Our garden and garden greenhouse have continued to keep us supplied with tomatoes, mini cucumbers and, I even managed to remember to photograph, some radishes. We've made good use of the salad ingredients as Martyn had to eat only cold food for a couple of days. 

Neither of us was impressed with the food that the hospital managed to offer him. For one of his meals the only option was a small scoop of ice cream. No other cold options were provided, despite him being on cold food only. He asked for either a sandwich or a salad but was told neither was available. If he had stayed in for a further meal his only option was a slice of cheesecake. Unfortunately, we didn't find out that I could have visited until it was too late as I could have popped down to the on site cafe and bought him something from there.

We did have a couple of cooked meals that used some of our vegetables. The first was a cabbage stir fry with cashews. Into this went our onion, carrots and cabbage, along with mushrooms, peppers, celery and cashews. It was based on this recipe.

On Tuesday, whilst, Martyn was 'enjoying' his ice cream dinner, I made myself a vegetable tagine. Into this went our onion, courgette, cherry tomatoes and peas along with some chickpeas. It was based on this recipe although I used a ras el hanout spice mix instead of the individual spices.
We're hoping for a less fraught week, this week. Wish us luck. Just to cheer us up though we have clusters of tiny cyclamen popping up on the plot and in the garden. They appear in the most unexpected and inhospitable places. We don't know how they arrived at the allotment as we never planted any there. Presumably, the seeds hitched a ride on something brought from the garden. Over the years the flowers have multiplied and spread. No doubt the armies of ants have been very busy.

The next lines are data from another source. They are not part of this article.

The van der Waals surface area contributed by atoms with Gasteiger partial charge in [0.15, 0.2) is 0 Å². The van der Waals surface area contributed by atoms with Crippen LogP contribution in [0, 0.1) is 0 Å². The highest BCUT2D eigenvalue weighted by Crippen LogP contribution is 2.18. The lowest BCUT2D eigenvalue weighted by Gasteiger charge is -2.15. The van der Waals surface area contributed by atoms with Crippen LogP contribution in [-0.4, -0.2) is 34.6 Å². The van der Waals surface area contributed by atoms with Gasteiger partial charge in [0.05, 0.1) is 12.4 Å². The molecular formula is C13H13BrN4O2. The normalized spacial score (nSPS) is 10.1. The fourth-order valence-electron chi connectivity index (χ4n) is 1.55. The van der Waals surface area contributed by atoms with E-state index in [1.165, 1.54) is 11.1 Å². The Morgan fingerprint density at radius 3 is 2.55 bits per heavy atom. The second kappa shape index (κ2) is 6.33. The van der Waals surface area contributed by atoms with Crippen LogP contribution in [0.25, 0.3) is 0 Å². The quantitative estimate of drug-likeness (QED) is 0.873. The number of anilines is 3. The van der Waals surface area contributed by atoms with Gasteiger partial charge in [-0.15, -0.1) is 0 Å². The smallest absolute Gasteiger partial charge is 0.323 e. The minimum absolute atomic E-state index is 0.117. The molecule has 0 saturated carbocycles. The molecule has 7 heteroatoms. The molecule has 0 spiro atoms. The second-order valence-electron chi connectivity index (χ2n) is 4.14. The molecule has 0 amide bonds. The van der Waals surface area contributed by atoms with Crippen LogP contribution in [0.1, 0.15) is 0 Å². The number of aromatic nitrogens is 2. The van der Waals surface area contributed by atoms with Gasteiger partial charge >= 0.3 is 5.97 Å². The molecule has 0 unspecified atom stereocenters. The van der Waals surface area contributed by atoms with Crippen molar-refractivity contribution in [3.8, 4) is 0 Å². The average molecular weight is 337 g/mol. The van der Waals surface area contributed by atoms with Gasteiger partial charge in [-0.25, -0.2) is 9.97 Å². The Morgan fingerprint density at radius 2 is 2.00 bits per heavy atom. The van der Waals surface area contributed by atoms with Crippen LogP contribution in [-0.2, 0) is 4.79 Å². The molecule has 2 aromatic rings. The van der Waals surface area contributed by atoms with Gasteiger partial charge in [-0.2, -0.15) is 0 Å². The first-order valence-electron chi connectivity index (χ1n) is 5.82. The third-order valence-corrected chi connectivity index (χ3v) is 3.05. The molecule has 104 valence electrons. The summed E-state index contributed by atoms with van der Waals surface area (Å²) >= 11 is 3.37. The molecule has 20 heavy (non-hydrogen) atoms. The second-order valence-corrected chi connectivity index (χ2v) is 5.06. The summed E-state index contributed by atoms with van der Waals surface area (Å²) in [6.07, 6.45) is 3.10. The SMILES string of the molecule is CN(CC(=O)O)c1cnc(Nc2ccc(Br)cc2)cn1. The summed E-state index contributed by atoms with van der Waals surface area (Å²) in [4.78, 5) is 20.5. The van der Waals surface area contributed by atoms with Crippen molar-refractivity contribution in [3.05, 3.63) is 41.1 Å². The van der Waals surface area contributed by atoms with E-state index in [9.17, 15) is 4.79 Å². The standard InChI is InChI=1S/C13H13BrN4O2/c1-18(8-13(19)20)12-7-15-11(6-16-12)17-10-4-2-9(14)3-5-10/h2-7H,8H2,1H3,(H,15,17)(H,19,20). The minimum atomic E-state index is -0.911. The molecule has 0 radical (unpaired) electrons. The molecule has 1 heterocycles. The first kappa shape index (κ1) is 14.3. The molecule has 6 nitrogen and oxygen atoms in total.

As always wherever you are keep safe and well.

This week I   am once again joining in with Dave’s Harvest Monday collection of posts over at Our Happy Acres.


Copyright: Original post from Our Plot at Green Lane Allotments http://glallotments.blogspot.co.uk/ author S Garrett

Wednesday, September 1

August in pictures

Monday, August 30

A modest harvest last week.

For various reasons, we haven't done much work on the allotment this week and, more or less, only done the harvesting that we needed.